By year-end, hopefully
Healing the wounds caused by turmoil in Egypt to air transport is not close. Amirah Ibrahim looks into possible chances for a near recovery
The political turmoil in Egypt and the Arab region had a direct impact on the air transport business, influencing flight operations and passenger volumes to the country. Dozens of foreign airlines operating to Egypt have either suspended operation or decreased flights to Egyptian airports.
The strategies being planned to increase passenger volumes include inviting delegations from different countries to Egypt, in cooperation with official tourism departments. This started with an Italian delegation, followed by Swiss, Turkish and Spanish delegations of tour operators.
The latest was a US delegation who visited Egypt two weeks ago.
"The outcome of those visits brought instant removal of the ban imposed by those governments on visiting Egypt. We are optimistic to push tourism back to the country soon, by next winter season," explained Hussein Massoud, Chairman of EgyptAir Holding Company as he spoke to Al-Ahram Weekly.
But tourism is not the main concern for the airline, which says that tourists represent only 8-10 per cent of its total passengers volume. "As a regular airline, tourism does not represent the core of our business. Charter operators rely more on tourism, and certainly we help through domestic operations to the main tourism destinations in Egypt. We mainly target business passengers; employees, investors, and those related to economic activities, who provide a continuous traffic volume regardless of the seasonality of tourism."
This makes predicting about a near recovery is difficult. "As long as security remains missing, stability is hard to reach," concluded Hussein Massoud, Chairman of EgyptAir Holding Company. "Just tell me when we have security, political and economic stability back, and I would consequently illustrate the recovery scheme," he added.
But for the national carrier, which accounts for up to 52 per cent of operations to the country, everybody remains very optimistic that things will be back to normal by the year-end.
"We have four cards left to manoeuvre with: local tourism, Umrah and Hajj seasons, transferring Egyptians labour in and out and Arab tourism.
"With a nation that consists of more than 80 million people, it is strongly recommended to arrange a national campaign to promote internal tourism. This will help the overall economy, not only air transport and tourism."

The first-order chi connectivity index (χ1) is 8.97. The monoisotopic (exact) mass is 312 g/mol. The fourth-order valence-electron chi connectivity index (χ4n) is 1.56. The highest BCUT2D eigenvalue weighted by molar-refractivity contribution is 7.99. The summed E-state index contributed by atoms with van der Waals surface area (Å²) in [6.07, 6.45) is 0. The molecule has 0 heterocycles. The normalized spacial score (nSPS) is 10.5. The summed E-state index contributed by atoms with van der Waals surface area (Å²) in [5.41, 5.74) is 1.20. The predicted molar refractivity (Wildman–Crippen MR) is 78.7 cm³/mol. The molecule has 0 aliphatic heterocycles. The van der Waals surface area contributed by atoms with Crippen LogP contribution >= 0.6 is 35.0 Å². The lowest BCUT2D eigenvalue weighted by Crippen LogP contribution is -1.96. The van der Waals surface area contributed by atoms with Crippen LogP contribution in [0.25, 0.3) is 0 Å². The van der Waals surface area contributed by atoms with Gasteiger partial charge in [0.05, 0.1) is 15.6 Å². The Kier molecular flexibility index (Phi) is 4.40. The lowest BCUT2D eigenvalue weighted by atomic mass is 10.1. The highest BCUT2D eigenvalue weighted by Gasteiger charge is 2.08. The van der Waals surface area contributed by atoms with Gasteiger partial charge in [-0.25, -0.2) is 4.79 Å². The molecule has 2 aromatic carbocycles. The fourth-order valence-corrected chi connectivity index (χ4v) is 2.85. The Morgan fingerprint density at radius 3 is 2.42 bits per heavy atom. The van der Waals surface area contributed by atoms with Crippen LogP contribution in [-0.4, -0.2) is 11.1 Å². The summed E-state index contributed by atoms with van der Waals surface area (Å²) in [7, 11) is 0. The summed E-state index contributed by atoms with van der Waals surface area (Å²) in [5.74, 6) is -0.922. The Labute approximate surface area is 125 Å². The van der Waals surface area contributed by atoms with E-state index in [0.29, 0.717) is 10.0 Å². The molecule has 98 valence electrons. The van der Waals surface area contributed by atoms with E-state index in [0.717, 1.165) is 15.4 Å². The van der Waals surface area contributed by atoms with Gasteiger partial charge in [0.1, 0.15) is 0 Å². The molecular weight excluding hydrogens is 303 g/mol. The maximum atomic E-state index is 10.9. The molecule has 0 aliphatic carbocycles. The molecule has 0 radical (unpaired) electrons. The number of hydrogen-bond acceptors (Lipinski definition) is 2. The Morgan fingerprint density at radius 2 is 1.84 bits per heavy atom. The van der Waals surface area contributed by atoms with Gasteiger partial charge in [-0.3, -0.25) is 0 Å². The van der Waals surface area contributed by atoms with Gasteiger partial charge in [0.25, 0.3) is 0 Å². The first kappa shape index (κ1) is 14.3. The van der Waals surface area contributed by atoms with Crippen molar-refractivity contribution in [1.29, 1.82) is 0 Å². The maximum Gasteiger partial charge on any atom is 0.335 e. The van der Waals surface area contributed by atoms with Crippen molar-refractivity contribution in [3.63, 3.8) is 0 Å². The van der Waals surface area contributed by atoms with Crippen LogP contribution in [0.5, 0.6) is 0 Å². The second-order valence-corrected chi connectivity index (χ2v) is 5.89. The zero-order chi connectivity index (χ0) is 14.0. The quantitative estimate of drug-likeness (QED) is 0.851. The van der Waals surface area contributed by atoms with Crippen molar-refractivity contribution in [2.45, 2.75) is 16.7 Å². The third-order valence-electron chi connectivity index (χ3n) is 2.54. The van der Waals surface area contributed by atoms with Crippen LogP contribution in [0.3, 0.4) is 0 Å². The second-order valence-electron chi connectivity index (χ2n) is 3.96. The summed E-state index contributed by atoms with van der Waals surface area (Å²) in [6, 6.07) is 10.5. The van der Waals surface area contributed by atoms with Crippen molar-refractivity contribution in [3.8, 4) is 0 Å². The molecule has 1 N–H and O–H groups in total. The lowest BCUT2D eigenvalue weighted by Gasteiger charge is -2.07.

The airline has activated more promotions to Red Sea resorts of Sharm El-Sheikh, Hurghada and Luxor to the south.
Umrah and Hajj operation however could be the vital card to rescue the suffering business. "We are operating almost 2,600 flights between Egypt and Saudi Arabia between March and September for the Umrah pilgrimage to Mecca," explained Massoud.
"Over six weeks, we managed to transfer 80,000 Umrah piligrims. We operate daily 10 flights to Jeddah and seven to Madinah from Cairo where as we operate three flights to Madinah from Alexandria."
Ummrah season continues till the 20th of the holy month of Ramadan. The airline is set to operate more 1435 flights to the holy cities in Saudi Arabia for that duration.
The beginning of June marks the start of vacations for Egyptian workers abroad who mostly prefer to return home to spend vacations with their families. To meet the demand by Egyptians abroad, the airline scheduled an additional 217 flights with a capacity of 42,922 seats to and from Arab Gulf countries, where the main bulk of Egyptian labour is.
EgyptAir has nine subsidiaries and last year, its overall profit was around $100 million, Massoud said. The airline now has 75 aircraft, after it received its sixth Boeing B777- 300ER aircraft last month.
In the face of previous expansion plans, the turmoil which broke out four months ago forced the carrier to shrink its network and ground 60 per cent of the fleet due to a drastic drop of traffic following the 25 January unrest.
Today and after passing through the bottleneck, the airline moves slowly to recover from the aftermath of crisis. "The load factor on our flights has hit 65 per cent, jumping to 80 per cent at some destinations, whereas less than 20 per cent of the fleet is being grounded."
As for the network, it will remain 5 per cent less than last year, but 19 per cent behind scheduled expansion.
Massoud indicated the summer schedule for operation had been split in two phases: from the end of March to the end of May and from the first of June to the end of September. "We are adding more frequencies to some destinations in the Middle East; such as Jeddah, Manama, Doha, Beirut and Abu Dhabi, in Africa such as Abuja, Nairobi and Asmara and in Europe such as Rome, Milan, Brussels Copenhagen and London."
The airline will add more frequencies as such to its operation from regional airports, resuming Alexandria-Riyadh route and adding two flights from Sharm El-Sheikh to London and four flights between Upper Egypt's Suhag governorate and Kuwait.